512GB Class M.2 Performance Testing
We kept the charts light today to focus on the two new drives. We did include two older M.2 SATA SSDs still sold today. The MyDigtialSSD BP5e M.2 uses a Phison S10 controller with Toshiba 15nm TLC memory. This drive represents a similar configuration to several OEM-focused SSDs shipping in notebooks sold in 2016 and 2017. The SanDisk X400 M.2 is an actual SSD that currently ships in notebooks and desktops from large system builders. The X400 M.2 is the only 1TB drive in this article.
There are some fine details to consider with this form factor. Heat can become an issue without proper airflow. The circuit board is smaller than a standard 2.5" SSD. The SATA drives don't suffer from thermal throttling as much as the NVMe drives that are capable of reading and writing four to six times faster than the products we're testing today. You should still be mindful of placement.
Not all motherboards will allow you to use every M.2 slot for SATA. We use Z270 series boards from Asrock to test SSDs and the slot between the CPU and first PCI Express slot is PCIe-based storage only. We tried a M.2 SATA drive in the system and the initial screen noted an error and refused to boot further. We had to configure one of the M.2 slots at the bottom of the board to M.2 SATA in the BIOS.
Another consideration is that some motherboards will not dedicate the maximum bandwidth to the M.2 slot for SATA. This is mainly an issue with older boards. For instance, the ASUS Z87 generation boards would only drive 1 PCIe lane's bandwidth to the M.2 slot, around 500 MB/s.
Sequential Read Performance
All of the drives exhibit very high sequential read performance. Most variation between products comes at lower queue depths, but that is where most consumer workloads fall. This test is the equivalent of reading a large block size file from the drives, like a movie. The queue depth (QD) is now many files you read at one time. A QD2 test is the same as reading two movies back from the drive, or transferring them from one drive to another.
Sequential Write Performance
The sequential write test is the same but in the reverse order. In this test, we write large block size data to the drives. This is where Samsung has historically dominated during the 3-bit per cell (TLC) era. Micron closed the gap to Samsung's write performance with 64-layer flash and not long after Toshiba/SanDisk released 64-layer memory to do the same.
In our burst test, the drives are all fairly equal as the SLC buffer does a very good job on each of these products to keep performance high for a short period of time.
Sustained Sequential Write Performance
The MX500's SLC buffer is not as fast as the 860 EVO's but it does stay at a higher speed tier for longer. Post SLC buffer the MX500 delivers a higher native TLC write speed, around 375 MB/s for the 500GB drive. The 860 EVO 500GB writes large block size sequential data at 300 MB/s after the initial SLC buffer fills.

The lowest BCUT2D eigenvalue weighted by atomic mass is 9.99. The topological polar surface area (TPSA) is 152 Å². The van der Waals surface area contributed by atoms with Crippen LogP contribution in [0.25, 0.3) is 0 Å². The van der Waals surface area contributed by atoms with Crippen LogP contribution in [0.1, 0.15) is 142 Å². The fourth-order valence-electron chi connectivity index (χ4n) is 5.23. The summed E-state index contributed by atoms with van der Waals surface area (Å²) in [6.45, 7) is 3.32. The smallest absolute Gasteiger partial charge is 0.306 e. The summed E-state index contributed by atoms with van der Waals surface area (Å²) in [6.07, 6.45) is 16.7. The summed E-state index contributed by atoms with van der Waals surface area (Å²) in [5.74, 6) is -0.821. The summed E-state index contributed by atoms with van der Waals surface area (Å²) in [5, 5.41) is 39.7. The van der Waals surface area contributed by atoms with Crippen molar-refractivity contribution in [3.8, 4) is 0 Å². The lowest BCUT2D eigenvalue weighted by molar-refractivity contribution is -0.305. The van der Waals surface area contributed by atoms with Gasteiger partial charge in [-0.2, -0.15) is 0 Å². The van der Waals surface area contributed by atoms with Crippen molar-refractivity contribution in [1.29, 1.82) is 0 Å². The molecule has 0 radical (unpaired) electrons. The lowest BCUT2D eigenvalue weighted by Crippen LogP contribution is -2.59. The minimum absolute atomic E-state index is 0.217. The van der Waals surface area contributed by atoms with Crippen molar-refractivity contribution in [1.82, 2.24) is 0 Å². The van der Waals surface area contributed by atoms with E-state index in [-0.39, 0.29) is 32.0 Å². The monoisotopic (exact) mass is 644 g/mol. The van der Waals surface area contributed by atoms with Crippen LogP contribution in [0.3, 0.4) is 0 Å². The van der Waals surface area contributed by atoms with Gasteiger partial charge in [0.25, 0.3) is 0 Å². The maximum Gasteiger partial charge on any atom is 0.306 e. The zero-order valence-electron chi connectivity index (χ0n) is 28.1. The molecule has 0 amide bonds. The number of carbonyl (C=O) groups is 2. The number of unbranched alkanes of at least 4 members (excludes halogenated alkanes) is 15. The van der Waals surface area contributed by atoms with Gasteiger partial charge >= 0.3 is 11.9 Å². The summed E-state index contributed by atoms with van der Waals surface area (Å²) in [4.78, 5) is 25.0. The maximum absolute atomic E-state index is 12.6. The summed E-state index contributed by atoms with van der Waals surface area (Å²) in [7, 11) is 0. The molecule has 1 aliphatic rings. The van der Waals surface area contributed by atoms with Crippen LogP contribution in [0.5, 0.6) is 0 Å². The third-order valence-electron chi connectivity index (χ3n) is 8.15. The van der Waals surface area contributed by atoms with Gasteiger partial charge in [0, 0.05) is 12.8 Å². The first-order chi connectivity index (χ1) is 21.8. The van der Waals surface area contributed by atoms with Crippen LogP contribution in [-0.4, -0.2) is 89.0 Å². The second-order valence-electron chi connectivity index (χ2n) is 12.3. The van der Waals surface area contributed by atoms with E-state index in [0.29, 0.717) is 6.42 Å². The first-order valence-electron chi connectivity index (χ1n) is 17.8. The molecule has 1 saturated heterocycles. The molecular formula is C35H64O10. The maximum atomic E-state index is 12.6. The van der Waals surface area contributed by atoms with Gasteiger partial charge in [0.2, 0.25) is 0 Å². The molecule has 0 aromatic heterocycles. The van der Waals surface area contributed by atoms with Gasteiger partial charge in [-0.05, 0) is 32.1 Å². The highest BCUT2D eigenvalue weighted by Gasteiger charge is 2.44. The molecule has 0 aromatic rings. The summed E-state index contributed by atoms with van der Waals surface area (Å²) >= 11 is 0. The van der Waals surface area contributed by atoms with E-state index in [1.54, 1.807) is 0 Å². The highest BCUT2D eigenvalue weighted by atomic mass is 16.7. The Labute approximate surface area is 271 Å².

For reference, the other two drives use older 2D TLC memory and have a lower sustained write speed after the initial SLC hit. There are many advantages to using 3D memory. For people that transfer large volumes of data this can be the most significant.
Random Read Performance
We talked about Micron catching up to Samsung's VNAND but in some areas, the Micron 64-layer memory is superior. The MX500 and some NVMe SSDs like the Adata SX8200 with Micron flash technology outperform Samsung's SSD in random read performance.
This is where the user experience comes from, what makes your computer "feel" fast. Samsung's 860 series took a small step backwards in QD1 random read performance compared to the previous generation, 850 EVO.
The MX500 has a strong advantage here and it's one of the reasons why we like this product series so much.
Random Write Performance
Micron flash doesn't win every test through. This review will show the MX500 and 860 EVO going back and forth depending on the workload. Samsung's TurboWrite, the fancy name for the SLC buffer technology, is a fixed size that writes random data faster. Crucial's Data Write Acceleration (DWA), the brands fancy name for the SLC buffer technology, is dynamic. It will change the amount of high-speed area depending on the amount of data already on the drive, and the working workload at the time. Both technologies are very good and superior to what we see from most companies today. In the performance charts, the Samsung shows an advantage but under real-world use, there is very little difference at the keyboard.
70% Read Sequential Performance
We start to see some division in performance under mixed workloads. With sequential mixed data, the Samsung outpaces the Crucial with a gap you may notice transferring large amounts of data in your system or over a high-speed network.
70% Read Random Performance
In the same vein, the Crucial delivers better random mixed workload performance thanks to the faster memory at low queue depths. The MX500 will feel faster under normal use. In two identical notebooks, we ran the MX500 and 860 EVO side-by-side during the SYSMark test. We were able to see the MX500 completing tasks faster, even booting and rebooting. The problem is that without a side-by-side comparison, you wouldn't see the improvements. Both drives feel very fast as the boot media for a PC.
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